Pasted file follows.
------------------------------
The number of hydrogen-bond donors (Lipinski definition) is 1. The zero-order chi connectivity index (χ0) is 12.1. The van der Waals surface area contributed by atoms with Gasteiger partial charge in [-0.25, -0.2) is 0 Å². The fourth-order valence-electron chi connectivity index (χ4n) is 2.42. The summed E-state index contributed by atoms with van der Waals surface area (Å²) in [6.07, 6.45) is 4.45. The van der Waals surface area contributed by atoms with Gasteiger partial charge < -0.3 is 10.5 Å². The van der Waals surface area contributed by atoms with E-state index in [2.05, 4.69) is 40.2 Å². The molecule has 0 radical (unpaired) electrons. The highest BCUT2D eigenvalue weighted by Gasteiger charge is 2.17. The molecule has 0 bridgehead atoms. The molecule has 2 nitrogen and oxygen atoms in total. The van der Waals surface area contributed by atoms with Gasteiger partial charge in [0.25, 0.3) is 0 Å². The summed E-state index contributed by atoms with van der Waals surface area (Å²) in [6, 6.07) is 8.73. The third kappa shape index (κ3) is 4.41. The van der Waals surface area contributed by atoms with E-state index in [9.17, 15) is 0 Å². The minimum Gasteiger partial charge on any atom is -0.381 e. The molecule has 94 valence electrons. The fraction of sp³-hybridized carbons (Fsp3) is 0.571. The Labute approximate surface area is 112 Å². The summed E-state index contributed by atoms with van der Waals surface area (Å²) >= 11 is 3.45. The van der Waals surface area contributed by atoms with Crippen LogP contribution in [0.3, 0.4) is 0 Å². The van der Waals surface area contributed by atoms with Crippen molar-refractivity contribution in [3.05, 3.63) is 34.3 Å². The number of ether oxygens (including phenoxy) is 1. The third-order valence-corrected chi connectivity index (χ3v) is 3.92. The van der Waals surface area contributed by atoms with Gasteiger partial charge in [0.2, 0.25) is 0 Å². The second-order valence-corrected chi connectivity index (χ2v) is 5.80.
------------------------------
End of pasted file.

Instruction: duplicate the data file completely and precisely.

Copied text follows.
The number of hydrogen-bond donors (Lipinski definition) is 1. The zero-order chi connectivity index (χ0) is 12.1. The van der Waals surface area contributed by atoms with Gasteiger partial charge in [-0.25, -0.2) is 0 Å². The fourth-order valence-electron chi connectivity index (χ4n) is 2.42. The summed E-state index contributed by atoms with van der Waals surface area (Å²) in [6.07, 6.45) is 4.45. The van der Waals surface area contributed by atoms with Gasteiger partial charge < -0.3 is 10.5 Å². The van der Waals surface area contributed by atoms with E-state index in [2.05, 4.69) is 40.2 Å². The molecule has 0 radical (unpaired) electrons. The highest BCUT2D eigenvalue weighted by Gasteiger charge is 2.17. The molecule has 0 bridgehead atoms. The molecule has 2 nitrogen and oxygen atoms in total. The van der Waals surface area contributed by atoms with Gasteiger partial charge in [0.25, 0.3) is 0 Å². The summed E-state index contributed by atoms with van der Waals surface area (Å²) in [6, 6.07) is 8.73. The third kappa shape index (κ3) is 4.41. The van der Waals surface area contributed by atoms with E-state index in [9.17, 15) is 0 Å². The minimum Gasteiger partial charge on any atom is -0.381 e. The molecule has 94 valence electrons. The fraction of sp³-hybridized carbons (Fsp3) is 0.571. The Labute approximate surface area is 112 Å². The summed E-state index contributed by atoms with van der Waals surface area (Å²) >= 11 is 3.45. The van der Waals surface area contributed by atoms with Crippen LogP contribution in [0.3, 0.4) is 0 Å². The van der Waals surface area contributed by atoms with Crippen molar-refractivity contribution in [3.05, 3.63) is 34.3 Å². The number of ether oxygens (including phenoxy) is 1. The third-order valence-corrected chi connectivity index (χ3v) is 3.92. The van der Waals surface area contributed by atoms with Gasteiger partial charge in [0.2, 0.25) is 0 Å². The second-order valence-corrected chi connectivity index (χ2v) is 5.80.